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At the Service of the Kingdom

Dearest Brothers and Sisters,

As with all the Gospel passages of this Season, this week’s parable teaches us how to live responsibly so that we can secure our place at the banquet of our Lord in his Father’s Kingdom. Each one of us is bestowed with talents and there is no difference between those who receive more and those who receive less. We all receive according to our capacity; however, the important thing is that we place these talents at the service of the Kingdom. Unlike the third servant who was afraid and did nothing with his talent, we mustn’t be complacent and idle. This servant did nothing, gained nothing but ended up losing everything. The key message of this parable does not lie in the talents per say, but rather in the way that we responsibly live our relationship with God. The Kingdom is at risk and the one who does not want to run risks will lose the Kingdom.

Seven people who definitely used their talents in the service of the Kingdom were canonised by the Church last Sunday. Especially in difficult times, our Lord always seems to respond by sending us signs that reinforce the fact that sanctity is attainable and that his Father’s Kingdom is at hand. Frenchman Salomone Leclerq and Mexican José Sánchez del Río were martyrs. The former was decapitated during the French Revolution, and the latter was killed at age 14 in the midst of the Cristero War in Mexico in 1928.The Italian priests Lodovico Pavoni and Alfonso Maria Fusco were famous for their unconditional service to children, orphans, and the poor in the nineteenth and twentieth centuries. Elizabeth of the Trinity was a Carmelite nun and a French mystic who died at age 26 around the same period. José Gabriel del Rosario Brochero, known as "the Gaucho priest,” was famous for traveling around rural Argentina riding a mule, helping the sick and the destitute. The most recent saint of the group is the Spaniard Manuel González García. This pious priest breathed new air into the devotion to the Eucharist in mid-twentieth century Spain. These consecrated men and women are symbols in the Church of how our vocation can be placed at the service of the Kingdom leading us to sanctification. At a time when our Church and consecrated life is being persecuted from all angles of society, the canonisation of these saints comes at a timely moment to remind the world of the importance of vocations to the Church and to society. This is a wonderful blessing for all of us.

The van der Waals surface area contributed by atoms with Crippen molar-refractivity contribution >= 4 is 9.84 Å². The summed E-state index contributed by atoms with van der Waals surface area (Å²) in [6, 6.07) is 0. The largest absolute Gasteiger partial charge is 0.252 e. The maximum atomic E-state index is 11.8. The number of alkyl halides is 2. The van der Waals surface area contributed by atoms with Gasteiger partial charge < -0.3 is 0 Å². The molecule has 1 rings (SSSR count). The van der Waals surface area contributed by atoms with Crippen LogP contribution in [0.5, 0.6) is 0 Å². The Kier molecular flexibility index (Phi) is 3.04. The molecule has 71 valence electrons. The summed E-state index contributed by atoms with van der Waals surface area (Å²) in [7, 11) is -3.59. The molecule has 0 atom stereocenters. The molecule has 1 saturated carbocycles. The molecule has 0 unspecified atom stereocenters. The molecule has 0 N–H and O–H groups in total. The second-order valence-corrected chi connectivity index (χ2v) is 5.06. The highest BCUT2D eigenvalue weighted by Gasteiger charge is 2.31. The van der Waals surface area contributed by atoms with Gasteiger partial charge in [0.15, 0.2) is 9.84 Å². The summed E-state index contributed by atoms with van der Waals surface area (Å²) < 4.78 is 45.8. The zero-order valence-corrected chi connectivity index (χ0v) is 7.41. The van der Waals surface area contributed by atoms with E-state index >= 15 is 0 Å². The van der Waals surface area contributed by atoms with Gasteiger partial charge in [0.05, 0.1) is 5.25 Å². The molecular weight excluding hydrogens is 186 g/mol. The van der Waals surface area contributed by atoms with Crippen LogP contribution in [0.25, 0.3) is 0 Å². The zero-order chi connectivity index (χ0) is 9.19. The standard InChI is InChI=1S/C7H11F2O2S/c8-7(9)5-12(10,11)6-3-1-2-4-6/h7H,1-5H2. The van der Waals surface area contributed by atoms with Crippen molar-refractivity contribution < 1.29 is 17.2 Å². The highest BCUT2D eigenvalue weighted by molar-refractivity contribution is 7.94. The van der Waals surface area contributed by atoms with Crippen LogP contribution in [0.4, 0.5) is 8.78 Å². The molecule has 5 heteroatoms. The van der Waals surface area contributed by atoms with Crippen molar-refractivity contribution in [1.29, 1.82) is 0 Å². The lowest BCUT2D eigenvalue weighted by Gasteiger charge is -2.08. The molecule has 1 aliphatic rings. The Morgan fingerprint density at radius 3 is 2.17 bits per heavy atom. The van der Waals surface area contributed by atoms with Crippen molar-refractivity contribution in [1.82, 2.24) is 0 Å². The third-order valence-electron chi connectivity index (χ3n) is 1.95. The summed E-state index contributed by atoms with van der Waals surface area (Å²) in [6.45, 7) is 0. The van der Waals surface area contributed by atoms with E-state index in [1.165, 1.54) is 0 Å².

On a parish note, last week, we commemorated anti-poverty week by holding a car wash and lots of fun activities in the bottom car park to raise funds for Heaven on Earth. Heaven on Earth have been doing an excellent job helping the homeless in Sydney, supporting newly arrived refugees along with various missions in Fiji, Lebanon and the Middle East. It was a wonderful experience for the Heaven on Earth volunteers who really encapsulated the family spirit of the day. These volunteers are great examples of how we can use our talents at the service of the Kingdom! Let us all support them in their very important work.

Father Tony Sarkis

Are You Awake?

Brothers and Sisters in Christ,

Last week in this corner I asked the very important question: “Are you ready?” In the same spirit, and in light of this week’s Gospel, I would like to ask you: “Are you awake?” The Gospel reminds us today that we are all going to meet our Heavenly King in one way or another. Many of us live our lives in fear of this meeting. We find ourselves terrified of death but what we are actually afraid of is this meeting. On the other hand, often we live our lives as if we are ready to meet him. We don’t pay much attention to this fact because we are so arrogant in the way we live, that our pride and arrogance overcomes us and takes over. Unfortunately, when the time comes closer and the clock strikes, the last moments of anticipation reveal the truth. How do we find ourselves at this moment? Are we willing and ready to meet him or are we lacking the signs of readiness to greet him – a greeting that shows our love for him. Do we try to borrow the signs of greeting from others in the same way that the bridesmaids did or do we possess this beautiful moment in which we greet the bridegroom and enter with him into the wedding? Are we always ready for this moment in our lives or are we carrying the burdens of these times and its problems?